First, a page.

The Defeat of the Covenanters at Airds Moss, A Very Wild Prank, Gideon’s 300 and the ‘Wild-fire of Bastard-zeal’ for Separation
The text of the Torwood Excommunication was quickly publicised by the Society people:
‘Some of his hearers … fixed copies of it on the Mercat-cross of Edinburgh, and the doors of the Parliament-house, and other remarkable places. Also they reported, that there were mo[r]e yet to be excommunicated. O, whither shall our shame go, at such a h[e]ight of folly are some men arrived!’ (Law, Memorialls, 161.)
The Society people appear to have posted the excommunication in Edinburgh (probably at night) within hours or days of the Torwood conventicle, as on the following Sabbath Cargill spoke at Falla Hills about knowing that ‘I am and will be condemned by many for what I have done, in excommunicating these wicked Men’. (Walker, BP, II, 8.)
The publication of the text of the excommunication in prominent places was not just to draw attention to the matter, it was also to some degree in conformity with the Presbyterian practice that an excommunication should be ‘published universally throughout the Realme, lest that any man should pretend ignorance’.
Law’s claim that some of the hearers from Torwood reported ‘that there were mo[r]e yet to be excommunicated’ appears to be based on the statements of at least some of those who were captured after Torwood, however, that claim does not survive records of their trials and testimonies.
Excommunication was the most serious disciplinary weapon in the armoury of the Presbyterian church. For what it meant, see here. Cargill had acted either alone or possibly with the tactic agreement of Robert MacWard’s militant circle in Rotterdam, but neither the established episcopal church nor the outed moderate presbyterians ministry accepted the validity of his Torwood excommunication.
William Vilant, the indulged presbyterian minister at Cambusnethan parish, was highly critical of Cargill’s excommunication. In an additional dialogue appended to his A review and examination of a book, bearing the Title of the History of the Indulgence (1681), he attacked the Sanquhar Declaration of 1680, the Queensferry Paper and the Torwood Excommunication. He regarded the latter as both a Popish error like ‘high flown’ Prelacy, i.e., episcopacy, and a ‘prank’, rather than of Presbyterian principles:
‘The Authors of this Bond [i.e., the Queensferry Paper] in their Deposing the King and Subordinate Rulers, and in declaring them no Rulers, and in engaging to execute Judgment upon them (I shall forbear to speak of their late Excommunication of them, because I have not seen it) they have confirmed the Papists in these Errors, for they will think that the pope may claim as much Power over Kings to whom he is not Subject as their own private Subjects claim.’ (Vilant, A review, 554-5.)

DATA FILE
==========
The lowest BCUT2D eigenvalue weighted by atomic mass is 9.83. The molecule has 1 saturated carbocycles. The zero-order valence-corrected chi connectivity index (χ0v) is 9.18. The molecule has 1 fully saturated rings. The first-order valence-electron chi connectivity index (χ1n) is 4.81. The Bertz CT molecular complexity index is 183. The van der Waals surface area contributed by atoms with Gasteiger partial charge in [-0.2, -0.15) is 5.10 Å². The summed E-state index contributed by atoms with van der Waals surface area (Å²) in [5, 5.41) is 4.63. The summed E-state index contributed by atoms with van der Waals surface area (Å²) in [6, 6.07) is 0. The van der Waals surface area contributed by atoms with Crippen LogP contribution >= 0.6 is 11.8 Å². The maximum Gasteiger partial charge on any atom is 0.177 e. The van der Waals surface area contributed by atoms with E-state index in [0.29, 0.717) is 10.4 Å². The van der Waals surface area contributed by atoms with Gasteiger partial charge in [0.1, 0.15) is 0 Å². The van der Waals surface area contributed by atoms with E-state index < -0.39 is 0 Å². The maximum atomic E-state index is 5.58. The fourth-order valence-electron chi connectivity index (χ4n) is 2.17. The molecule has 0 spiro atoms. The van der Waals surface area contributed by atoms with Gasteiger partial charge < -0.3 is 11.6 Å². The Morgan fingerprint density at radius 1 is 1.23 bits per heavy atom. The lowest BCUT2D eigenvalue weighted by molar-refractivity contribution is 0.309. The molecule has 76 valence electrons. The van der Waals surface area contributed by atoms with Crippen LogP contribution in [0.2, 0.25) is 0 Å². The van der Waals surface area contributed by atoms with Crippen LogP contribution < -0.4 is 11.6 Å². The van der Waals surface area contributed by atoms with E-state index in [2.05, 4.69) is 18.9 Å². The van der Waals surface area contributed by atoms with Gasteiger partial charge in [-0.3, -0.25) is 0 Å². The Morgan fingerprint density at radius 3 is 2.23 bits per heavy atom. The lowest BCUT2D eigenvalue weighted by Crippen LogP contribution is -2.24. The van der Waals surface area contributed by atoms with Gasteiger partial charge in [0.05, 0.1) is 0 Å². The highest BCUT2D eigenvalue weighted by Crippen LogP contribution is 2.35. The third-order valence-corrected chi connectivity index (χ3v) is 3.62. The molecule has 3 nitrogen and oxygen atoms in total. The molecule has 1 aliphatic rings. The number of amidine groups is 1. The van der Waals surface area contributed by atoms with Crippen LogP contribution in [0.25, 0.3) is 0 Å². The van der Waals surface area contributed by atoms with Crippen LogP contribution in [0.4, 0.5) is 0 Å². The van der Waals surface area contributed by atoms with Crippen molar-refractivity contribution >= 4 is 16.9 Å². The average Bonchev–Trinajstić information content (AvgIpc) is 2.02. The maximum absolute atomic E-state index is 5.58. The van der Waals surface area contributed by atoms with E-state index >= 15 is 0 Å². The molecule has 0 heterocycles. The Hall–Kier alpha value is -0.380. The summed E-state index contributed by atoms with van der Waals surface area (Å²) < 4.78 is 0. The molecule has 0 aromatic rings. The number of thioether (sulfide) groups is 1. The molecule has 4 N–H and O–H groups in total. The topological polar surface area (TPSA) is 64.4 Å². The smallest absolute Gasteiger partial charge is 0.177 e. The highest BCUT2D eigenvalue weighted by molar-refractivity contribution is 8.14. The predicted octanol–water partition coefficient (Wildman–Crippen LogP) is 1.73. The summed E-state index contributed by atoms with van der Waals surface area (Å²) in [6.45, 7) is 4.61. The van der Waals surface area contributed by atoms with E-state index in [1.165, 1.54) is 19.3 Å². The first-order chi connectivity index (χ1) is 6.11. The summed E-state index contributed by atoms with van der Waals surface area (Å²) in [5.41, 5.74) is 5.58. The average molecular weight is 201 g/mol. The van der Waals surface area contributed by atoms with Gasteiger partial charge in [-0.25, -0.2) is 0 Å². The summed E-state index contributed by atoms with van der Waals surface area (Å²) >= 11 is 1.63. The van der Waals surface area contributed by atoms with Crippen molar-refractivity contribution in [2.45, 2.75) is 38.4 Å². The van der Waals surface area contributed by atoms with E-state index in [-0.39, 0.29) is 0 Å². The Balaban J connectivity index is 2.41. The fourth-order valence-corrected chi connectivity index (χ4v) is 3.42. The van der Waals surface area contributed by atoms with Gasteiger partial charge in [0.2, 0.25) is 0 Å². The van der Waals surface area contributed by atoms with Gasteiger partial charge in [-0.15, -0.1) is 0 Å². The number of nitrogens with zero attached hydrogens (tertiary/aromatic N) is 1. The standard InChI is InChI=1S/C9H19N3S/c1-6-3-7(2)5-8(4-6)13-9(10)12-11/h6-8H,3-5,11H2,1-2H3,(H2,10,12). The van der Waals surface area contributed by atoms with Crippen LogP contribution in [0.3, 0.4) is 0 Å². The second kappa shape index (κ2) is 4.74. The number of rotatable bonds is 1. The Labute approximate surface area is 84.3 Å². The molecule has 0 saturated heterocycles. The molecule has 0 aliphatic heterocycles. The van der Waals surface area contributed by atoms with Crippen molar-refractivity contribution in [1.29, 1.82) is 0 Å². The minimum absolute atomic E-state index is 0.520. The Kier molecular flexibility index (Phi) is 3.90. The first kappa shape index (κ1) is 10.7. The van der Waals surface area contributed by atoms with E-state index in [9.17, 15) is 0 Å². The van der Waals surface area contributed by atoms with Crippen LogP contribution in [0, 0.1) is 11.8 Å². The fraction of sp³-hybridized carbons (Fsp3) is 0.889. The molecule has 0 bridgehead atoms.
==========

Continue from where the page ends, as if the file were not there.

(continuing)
‘And one of them hath very summerly excommunicated the King, the Duke of York, the Duke of Monmouth, and several Peers and Officers of State. This is prelacy high flown at the first flight, it’s but now and then that the Bishop of Rome, the Pope himself, plays such pranks’ (Vilant, A review, 624-5.)
There is little doubt that the seven men excommunicated would have regarded it as the work of a few fanatics. According to Vilant, it was the subject of witty banter and damaging to the moderate presbyterians’ cause:
‘As for this late Excommunication, judicious sober persons are grieved and much ashamed to hear of it; and it’s a matter of sport and derision to others; and it’s more than probable that Jesuits take advantage of the distempers of weak persons, to drive them under pretext of zeal to such Pope-like pranks, to make the Popes Excommunication of Princes less odious, and to render Presbyterians odious to Rulers; but any who will not shut their eyes, may see that such extravagancies are inconsistent with Presbyterian principles and practices.’ (Vilant, A review, 626-7.)
Vilant’s views were recycled by two other moderate presbyterian ministers, John Row and Robert Law, in their memorials of the period that discussed Torwood. Like Vilant, Row stated that Cargill had acted ‘very summarily’ when he had conducted the excommunication and that ‘sober men or ministers … judged [it] a very wild prank’. Law, too, stated that Cargill had acted ‘popelyk’ when he had excommunicated the King. (Row in M’Crie, Life of Blair, 579-80; Law, Memorialls, 161.)
An excommunication was supposed to isolate an individual from all spiritual, social and economic contact in order to produce repentance. In those terms, Torwood was a complete failure.
Torwood: A New Strategy
However, Cargill was no fool. It is extremely unlikely that he ever intended the Torwood excommunication to achieve the repentance of Charles II. Instead, Torwood was intended to influence the behaviour of the audience, i.e., the Society people, rather than bring about repentance in the excommunicated individuals. Its secondary aim may have been to inform fellow radicals in England and the United Provinces that the militant movement was still in business.